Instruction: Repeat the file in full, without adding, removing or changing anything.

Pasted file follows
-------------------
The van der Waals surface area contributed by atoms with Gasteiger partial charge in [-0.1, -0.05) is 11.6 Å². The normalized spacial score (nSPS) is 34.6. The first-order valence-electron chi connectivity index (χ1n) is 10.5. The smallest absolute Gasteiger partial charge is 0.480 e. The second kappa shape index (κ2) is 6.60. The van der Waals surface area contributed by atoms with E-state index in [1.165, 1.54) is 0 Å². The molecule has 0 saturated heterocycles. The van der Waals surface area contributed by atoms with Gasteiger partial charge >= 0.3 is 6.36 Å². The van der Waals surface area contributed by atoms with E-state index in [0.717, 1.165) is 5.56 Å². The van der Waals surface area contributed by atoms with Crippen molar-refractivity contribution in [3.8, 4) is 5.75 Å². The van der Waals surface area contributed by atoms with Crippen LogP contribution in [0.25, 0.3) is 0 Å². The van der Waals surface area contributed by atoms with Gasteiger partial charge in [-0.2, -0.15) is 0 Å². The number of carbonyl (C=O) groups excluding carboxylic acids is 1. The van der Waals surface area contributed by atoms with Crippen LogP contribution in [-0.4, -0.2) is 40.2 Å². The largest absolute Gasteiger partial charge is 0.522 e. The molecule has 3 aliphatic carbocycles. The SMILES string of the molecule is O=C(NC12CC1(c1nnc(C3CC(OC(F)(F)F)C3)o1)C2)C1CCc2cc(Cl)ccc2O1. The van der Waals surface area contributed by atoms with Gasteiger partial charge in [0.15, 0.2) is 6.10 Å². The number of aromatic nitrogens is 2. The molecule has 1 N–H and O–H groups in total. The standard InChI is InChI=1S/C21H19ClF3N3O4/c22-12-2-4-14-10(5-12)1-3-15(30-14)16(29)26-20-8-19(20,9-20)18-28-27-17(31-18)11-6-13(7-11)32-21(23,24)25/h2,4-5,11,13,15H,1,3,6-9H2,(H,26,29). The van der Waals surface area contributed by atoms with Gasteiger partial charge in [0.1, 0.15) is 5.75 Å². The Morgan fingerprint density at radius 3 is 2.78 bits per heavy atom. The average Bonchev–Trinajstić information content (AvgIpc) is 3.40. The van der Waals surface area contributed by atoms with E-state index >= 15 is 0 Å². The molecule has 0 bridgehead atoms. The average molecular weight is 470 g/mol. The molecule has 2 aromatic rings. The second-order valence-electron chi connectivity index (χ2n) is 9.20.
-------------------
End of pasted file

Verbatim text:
The van der Waals surface area contributed by atoms with Gasteiger partial charge in [-0.1, -0.05) is 11.6 Å². The normalized spacial score (nSPS) is 34.6. The first-order valence-electron chi connectivity index (χ1n) is 10.5. The smallest absolute Gasteiger partial charge is 0.480 e. The second kappa shape index (κ2) is 6.60. The van der Waals surface area contributed by atoms with E-state index in [1.165, 1.54) is 0 Å². The molecule has 0 saturated heterocycles. The van der Waals surface area contributed by atoms with Gasteiger partial charge >= 0.3 is 6.36 Å². The van der Waals surface area contributed by atoms with E-state index in [0.717, 1.165) is 5.56 Å². The van der Waals surface area contributed by atoms with Crippen molar-refractivity contribution in [3.8, 4) is 5.75 Å². The van der Waals surface area contributed by atoms with Crippen LogP contribution in [0.25, 0.3) is 0 Å². The van der Waals surface area contributed by atoms with Gasteiger partial charge in [-0.2, -0.15) is 0 Å². The number of carbonyl (C=O) groups excluding carboxylic acids is 1. The van der Waals surface area contributed by atoms with Crippen LogP contribution in [-0.4, -0.2) is 40.2 Å². The largest absolute Gasteiger partial charge is 0.522 e. The molecule has 3 aliphatic carbocycles. The SMILES string of the molecule is O=C(NC12CC1(c1nnc(C3CC(OC(F)(F)F)C3)o1)C2)C1CCc2cc(Cl)ccc2O1. The van der Waals surface area contributed by atoms with Gasteiger partial charge in [0.15, 0.2) is 6.10 Å². The number of aromatic nitrogens is 2. The molecule has 1 N–H and O–H groups in total. The standard InChI is InChI=1S/C21H19ClF3N3O4/c22-12-2-4-14-10(5-12)1-3-15(30-14)16(29)26-20-8-19(20,9-20)18-28-27-17(31-18)11-6-13(7-11)32-21(23,24)25/h2,4-5,11,13,15H,1,3,6-9H2,(H,26,29). The van der Waals surface area contributed by atoms with Gasteiger partial charge in [0.1, 0.15) is 5.75 Å². The Morgan fingerprint density at radius 3 is 2.78 bits per heavy atom. The average Bonchev–Trinajstić information content (AvgIpc) is 3.40. The van der Waals surface area contributed by atoms with E-state index >= 15 is 0 Å². The molecule has 0 bridgehead atoms. The average molecular weight is 470 g/mol. The molecule has 2 aromatic rings. The second-order valence-electron chi connectivity index (χ2n) is 9.20.